Wednesday, February 6, 2019

In Search Of Ocean Heat - 5

Fig. 1 OHC and OHF
I. About

This series is about a serious search being undertaken by ocean modelers, oceanographers, and researchers (In Search Of Ocean Heat, 2, 3, 4).

It is the sometimes frantic scientific search for ocean heat content (OHC) and ocean heat flux (OHF).

The search is more difficult than one would surmise at first blush, because a good many of those partaking in the search do not know what "ocean heat" is.

In some ways it is like the Supreme Court Justice who wrote in an opinion that he might not know how to describe a contract, but he knew one when he saw one.

Another one of the Supremes said the same thing about pornography in another case.

The general sense in terms of "ocean heat" is about the same or at least similar as those two examples: "I may not be able to describe what 'ocean heat' is, but I know it when I feel it" (see the theme song at the end of this post).

II. The Fairly Recent Discovery
Of What "Ocean Heat" Is

Fig. 2a West Indian Ocean, area "A"
Fig. 2b East Indian Ocean, area "B"
Fig. 2c Ross Sea, area "C"
Fig. 2d Amundsen Sea, area "D"
Fig. 2e Bellingshausen Sea, area "E"
Fig. 2f Weddell Sea, area "F"

A very experienced "heat scientist" who has no feelings one way or another about "heat" put it this way:
"The quest in this work is to derive a variable that is conservative, independent of adiabatic changes in pressure, and whose conservation equation is the oceanic version of the first law of thermodynamics. That is, we seek a variable whose advection and diffusion can be interpreted as the advection and diffusion of ‘‘heat.’’ In other words, we seek to answer the question, ‘‘what is heat’’ in the ocean?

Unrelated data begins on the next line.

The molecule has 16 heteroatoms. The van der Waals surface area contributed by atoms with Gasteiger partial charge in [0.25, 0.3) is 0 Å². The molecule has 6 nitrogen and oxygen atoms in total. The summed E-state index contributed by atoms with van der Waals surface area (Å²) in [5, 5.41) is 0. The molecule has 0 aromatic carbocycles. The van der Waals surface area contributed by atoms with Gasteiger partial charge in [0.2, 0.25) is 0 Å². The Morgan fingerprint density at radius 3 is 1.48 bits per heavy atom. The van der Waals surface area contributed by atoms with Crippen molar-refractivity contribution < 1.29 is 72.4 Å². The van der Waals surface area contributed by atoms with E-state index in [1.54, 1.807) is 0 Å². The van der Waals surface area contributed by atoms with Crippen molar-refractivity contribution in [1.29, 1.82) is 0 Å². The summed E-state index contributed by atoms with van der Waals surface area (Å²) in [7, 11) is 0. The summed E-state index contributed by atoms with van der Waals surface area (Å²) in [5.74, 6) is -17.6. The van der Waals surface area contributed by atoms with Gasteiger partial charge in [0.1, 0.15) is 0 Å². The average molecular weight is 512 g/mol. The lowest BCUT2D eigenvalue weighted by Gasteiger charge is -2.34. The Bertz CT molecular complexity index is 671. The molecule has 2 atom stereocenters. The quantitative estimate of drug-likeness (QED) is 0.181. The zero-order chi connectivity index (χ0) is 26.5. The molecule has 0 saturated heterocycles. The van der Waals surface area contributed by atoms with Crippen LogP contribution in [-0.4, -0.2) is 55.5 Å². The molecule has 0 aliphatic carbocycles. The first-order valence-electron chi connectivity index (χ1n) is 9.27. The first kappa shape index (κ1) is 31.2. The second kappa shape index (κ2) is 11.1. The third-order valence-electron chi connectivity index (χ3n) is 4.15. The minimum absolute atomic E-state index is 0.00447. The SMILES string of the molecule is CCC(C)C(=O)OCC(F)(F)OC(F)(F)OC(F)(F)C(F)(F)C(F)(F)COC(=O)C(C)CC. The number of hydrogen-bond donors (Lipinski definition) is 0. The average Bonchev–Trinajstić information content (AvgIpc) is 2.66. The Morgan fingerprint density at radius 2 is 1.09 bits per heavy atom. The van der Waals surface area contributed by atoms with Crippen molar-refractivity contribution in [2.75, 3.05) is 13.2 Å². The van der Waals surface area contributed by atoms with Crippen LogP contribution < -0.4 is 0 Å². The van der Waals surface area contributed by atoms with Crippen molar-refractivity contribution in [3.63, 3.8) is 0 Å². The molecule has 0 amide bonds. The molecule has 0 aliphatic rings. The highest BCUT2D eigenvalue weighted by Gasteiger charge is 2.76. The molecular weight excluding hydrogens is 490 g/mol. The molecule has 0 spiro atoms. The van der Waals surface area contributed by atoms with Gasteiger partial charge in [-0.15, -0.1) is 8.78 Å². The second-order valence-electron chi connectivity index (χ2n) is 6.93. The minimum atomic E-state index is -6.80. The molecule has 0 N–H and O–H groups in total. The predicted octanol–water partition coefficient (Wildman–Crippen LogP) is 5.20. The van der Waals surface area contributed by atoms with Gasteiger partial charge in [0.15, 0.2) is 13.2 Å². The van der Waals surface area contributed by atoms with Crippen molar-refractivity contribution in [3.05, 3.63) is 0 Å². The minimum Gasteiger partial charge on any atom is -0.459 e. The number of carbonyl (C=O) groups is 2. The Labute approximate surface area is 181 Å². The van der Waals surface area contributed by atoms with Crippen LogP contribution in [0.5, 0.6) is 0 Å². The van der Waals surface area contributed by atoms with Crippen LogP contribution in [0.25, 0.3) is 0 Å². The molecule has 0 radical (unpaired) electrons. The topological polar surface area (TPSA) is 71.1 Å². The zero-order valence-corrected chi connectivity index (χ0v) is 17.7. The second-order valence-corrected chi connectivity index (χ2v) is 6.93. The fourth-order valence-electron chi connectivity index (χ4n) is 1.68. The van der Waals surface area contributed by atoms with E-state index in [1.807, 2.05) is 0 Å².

The variable that is currently used for this purpose in ocean models is potential temperature referenced to the sea surface, θ, but it does not accurately represent the conservation of heat because of (i) the variation of specific heat with salinity and (ii) the dependence of the total differential of enthalpy on variations of salinity.
For example, an increase in pressure of 107 Pa (1000 dbar), without exchange of heat or salt, causes a change in enthalpy that is equivalent to about 2.5ЊC. We show in this paper that in contrast to enthalpy, potential enthalpy does have the desired properties to embody the meaning of the first law.
Present treatment of oceanic heat fluxes is clearly inconsistent. Ocean models treat potential temperature as a conservative variable and calculate the heat flux across oceanic sections using a constant value of heat capacity. By contrast, heat flux through sections of observed data is often calculated using a variable specific heat multiplying the flux of potential temperature per unit area (Bryan 1962; Macdonald et al. 1994; Saunders 1995; Bacon and Fofonoff 1996). Here it is shown that the theoretical justification of this second approach is flawed on three counts. While the errors involved are small, it is clearly less than satisfactory to have conflicting practices in the observational and modeling parts of physical oceanography, particularly as an accurate and convenient solution can be found.
it is perfectly valid to talk of potential enthalpy, h0, as the 'heat content'
(In Search Of Ocean Heat, quoting McDougall 2003). As a student of Josiah Willard Gibbs who "wrote the book" on OHC (The World According To Measurements - 12), McDougall et alia persuaded various and sundry world oceanography institutions to adapt a better thermodynamic perspective concerning what "ocean heat" is (TEOS Org).

Too many in the general scientific community here and there seem to have mixed feelings about OHC, and so the first sentence on that site causes less than "in sync" reactions: